The Bust: Most of us are used to feeling scaly and dry after showering with hard water - thank dissolved minerals for this effect. Hard water leaves an insoluble residue behind that's responsible for skin feeling chapped or dry, and hair feeling weighed down or lifeless. Because many of us are so used to this, the switch to actually getting cleaner with soft water can sometimes feel different or unexpected. It's also common for people not to notice any difference at all depending on levels of dissolved minerals present before the switch, or if they notice, it's that skin and hair feel softer and less dried out.

Myth No 4: Softeners add too much salt to water.

The Bust: The most effective softeners use salt as the chemical means to remove hard minerals and dissolved solids, replacing magnesium and calcium ions with sodium ions. This process leaves behind trace amounts of sodium and in varying forms (certain softeners leave sodium bicarbonate (baking soda) traces in water, while others, sodium chloride (table salt). The key here is "trace." In general, the levels of either form of sodium in water are so minimal that not only would you not be able to tell from a taste perspective, there's no evidence that such minute amounts could contribute to any kind of health risk (Mayo Clinic).

From keeping your clothes softer and helping them last longer, to protecting pipes and fixtures, the benefits of soft water for you and your home are more impressive than most myths. If you have any questions about how water softening works, and whether or not it might be useful in your house, contact your Culligan Man to clear things up today.

UnderSink vs. Whole Home Water Filtration

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Is it time for better-tasting or harder-working water at home? Start by learning the differences between two of the most common types of household water filtration: point-of-use and point-of-entry.

Point-of-Use vs. Point-of-Entry

  • Point-of-Use - Commonly known as drinking water systems, point-of-use treatment refers to any under-sink filtration system installed at the tap level, or other direct water-access point.
  • Point-of-Entry - This refers to filtration systems installed at the entry point of water lines to the house. These are often referred to as whole-house systems, and other variations on whole-home filtration terms.

Now that we know what we're dealing with, there are essentially two questions to consider when evaluating what will work best for you and your home.

Step 1 - What are you filtering?

Do you need to filter out fairly benign contaminants, like chlorine, or mild dissolved solids or sediment? Is there something more sinister, like arsenic, lurking in your water? Learning what's in your water is the first and most important step in deciding what kind of water filtration system is right for you, whether it's whole-home filtration, point-of-use, or something altogether different.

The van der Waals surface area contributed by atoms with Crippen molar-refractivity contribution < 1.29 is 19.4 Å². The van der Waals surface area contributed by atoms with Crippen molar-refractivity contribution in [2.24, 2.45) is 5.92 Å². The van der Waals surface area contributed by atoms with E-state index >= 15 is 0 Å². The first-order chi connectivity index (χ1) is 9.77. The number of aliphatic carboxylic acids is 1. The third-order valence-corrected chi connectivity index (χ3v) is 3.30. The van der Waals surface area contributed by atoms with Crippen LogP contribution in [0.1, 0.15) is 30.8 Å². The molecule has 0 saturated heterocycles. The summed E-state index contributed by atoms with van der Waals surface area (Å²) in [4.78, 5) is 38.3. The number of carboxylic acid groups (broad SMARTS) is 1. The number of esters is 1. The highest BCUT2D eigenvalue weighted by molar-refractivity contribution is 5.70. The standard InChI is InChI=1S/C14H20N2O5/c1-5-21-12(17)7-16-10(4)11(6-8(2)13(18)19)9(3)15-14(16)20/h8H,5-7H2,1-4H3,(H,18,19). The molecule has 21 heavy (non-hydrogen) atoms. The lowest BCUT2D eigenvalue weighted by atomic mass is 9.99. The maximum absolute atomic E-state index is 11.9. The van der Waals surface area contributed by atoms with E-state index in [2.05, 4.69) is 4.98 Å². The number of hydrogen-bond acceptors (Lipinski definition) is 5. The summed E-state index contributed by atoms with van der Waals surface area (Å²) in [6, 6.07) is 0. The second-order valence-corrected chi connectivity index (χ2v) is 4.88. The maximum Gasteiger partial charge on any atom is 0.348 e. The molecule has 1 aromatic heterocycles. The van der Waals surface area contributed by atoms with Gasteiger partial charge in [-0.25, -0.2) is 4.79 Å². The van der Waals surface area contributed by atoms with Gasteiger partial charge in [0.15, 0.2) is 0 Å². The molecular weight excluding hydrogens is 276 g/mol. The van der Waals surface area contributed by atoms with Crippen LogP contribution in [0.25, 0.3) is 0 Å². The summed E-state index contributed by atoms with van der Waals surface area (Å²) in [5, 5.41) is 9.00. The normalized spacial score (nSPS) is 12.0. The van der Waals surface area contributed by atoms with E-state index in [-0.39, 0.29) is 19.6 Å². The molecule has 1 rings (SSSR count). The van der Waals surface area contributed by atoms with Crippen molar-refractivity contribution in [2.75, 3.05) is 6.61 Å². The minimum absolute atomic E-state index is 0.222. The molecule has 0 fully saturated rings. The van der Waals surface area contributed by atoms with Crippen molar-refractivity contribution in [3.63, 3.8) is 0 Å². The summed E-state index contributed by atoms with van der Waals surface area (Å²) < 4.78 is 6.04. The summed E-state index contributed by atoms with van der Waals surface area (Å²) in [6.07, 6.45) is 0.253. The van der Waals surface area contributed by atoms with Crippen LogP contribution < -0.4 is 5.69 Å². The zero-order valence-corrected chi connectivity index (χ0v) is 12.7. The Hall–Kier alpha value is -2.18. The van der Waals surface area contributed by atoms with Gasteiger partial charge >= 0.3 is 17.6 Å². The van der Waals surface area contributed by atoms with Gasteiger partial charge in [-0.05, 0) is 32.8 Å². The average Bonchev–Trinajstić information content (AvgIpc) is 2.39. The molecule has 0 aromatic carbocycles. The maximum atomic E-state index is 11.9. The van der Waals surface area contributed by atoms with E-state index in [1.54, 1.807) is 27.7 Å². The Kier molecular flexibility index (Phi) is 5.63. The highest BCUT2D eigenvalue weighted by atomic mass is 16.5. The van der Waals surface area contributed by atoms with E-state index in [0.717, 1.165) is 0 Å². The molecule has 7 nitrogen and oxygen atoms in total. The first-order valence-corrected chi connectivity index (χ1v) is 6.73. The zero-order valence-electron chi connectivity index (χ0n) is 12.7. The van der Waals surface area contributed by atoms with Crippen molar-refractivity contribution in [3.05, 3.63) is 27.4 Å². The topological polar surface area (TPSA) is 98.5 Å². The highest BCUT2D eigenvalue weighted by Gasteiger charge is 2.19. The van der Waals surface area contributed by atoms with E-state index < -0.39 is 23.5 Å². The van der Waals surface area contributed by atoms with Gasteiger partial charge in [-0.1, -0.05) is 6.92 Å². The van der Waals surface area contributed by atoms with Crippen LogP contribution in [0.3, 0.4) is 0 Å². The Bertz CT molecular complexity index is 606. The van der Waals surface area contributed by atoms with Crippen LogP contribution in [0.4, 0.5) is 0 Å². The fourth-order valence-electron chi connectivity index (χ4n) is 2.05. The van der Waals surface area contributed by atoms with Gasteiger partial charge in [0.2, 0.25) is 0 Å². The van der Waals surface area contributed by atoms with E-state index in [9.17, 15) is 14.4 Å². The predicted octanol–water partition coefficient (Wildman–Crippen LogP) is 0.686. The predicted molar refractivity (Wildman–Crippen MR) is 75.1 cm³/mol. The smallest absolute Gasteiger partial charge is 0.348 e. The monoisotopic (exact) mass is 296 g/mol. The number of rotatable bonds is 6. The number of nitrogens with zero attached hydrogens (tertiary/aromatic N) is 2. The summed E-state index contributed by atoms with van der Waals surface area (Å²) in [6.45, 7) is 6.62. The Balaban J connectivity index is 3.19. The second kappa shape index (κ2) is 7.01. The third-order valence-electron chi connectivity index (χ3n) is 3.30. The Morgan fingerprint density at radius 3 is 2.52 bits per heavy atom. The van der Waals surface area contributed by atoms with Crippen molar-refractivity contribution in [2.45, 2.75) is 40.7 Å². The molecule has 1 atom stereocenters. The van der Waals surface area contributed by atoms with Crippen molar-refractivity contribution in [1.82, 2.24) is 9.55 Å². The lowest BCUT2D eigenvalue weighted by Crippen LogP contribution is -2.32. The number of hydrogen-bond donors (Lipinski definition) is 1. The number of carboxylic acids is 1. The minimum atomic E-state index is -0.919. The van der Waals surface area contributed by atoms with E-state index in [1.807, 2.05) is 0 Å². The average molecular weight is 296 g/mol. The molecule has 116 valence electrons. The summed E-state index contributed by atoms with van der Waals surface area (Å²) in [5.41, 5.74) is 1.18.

Start by scheduling a free water test from your local Culligan Man. He or she will come by to sample your tap water and run tests for the most common water contaminants, so you can find out whether you need to address water issues right in the kitchen or throughout your home. Your Culligan Man is also a great resource to ask for advice once you do know what is, or isn't, in your water.

Step 2 - Why?

It's also important to isolate why you're thinking about filtering your water. It's one thing if you have a contaminant issue that's making water smell or taste bad, but if issues are more subtle there can be additional factors to consider when it comes to your drinking water quality, and its impact throughout your home.

  •   Skin conditions or allergies in the family?
  •   Low (or zero) tolerance for house cleaning?
  •   Heavy coffee or tea drinkers in the household?
  •   Hate the way laundry feels?
  •   Avid gardener?
  •   Well or municipal water?

For example, if your household hates its scratchy laundry and drinks a lot of coffee, you might want to consider whole-house filtration for the added benefits it can bring to your home (softer laundry, better-tasting coffee and tea, etc.). Similarly, families with allergies find that treating or softening water all over the house can help reduce some common allergy symptoms. On the other hand, if you're strictly interested in improving the taste of your tap water, under-sink filtration may make more sense. Talking about these issues with your Culligan Man can help you decide what will work best for you and your family.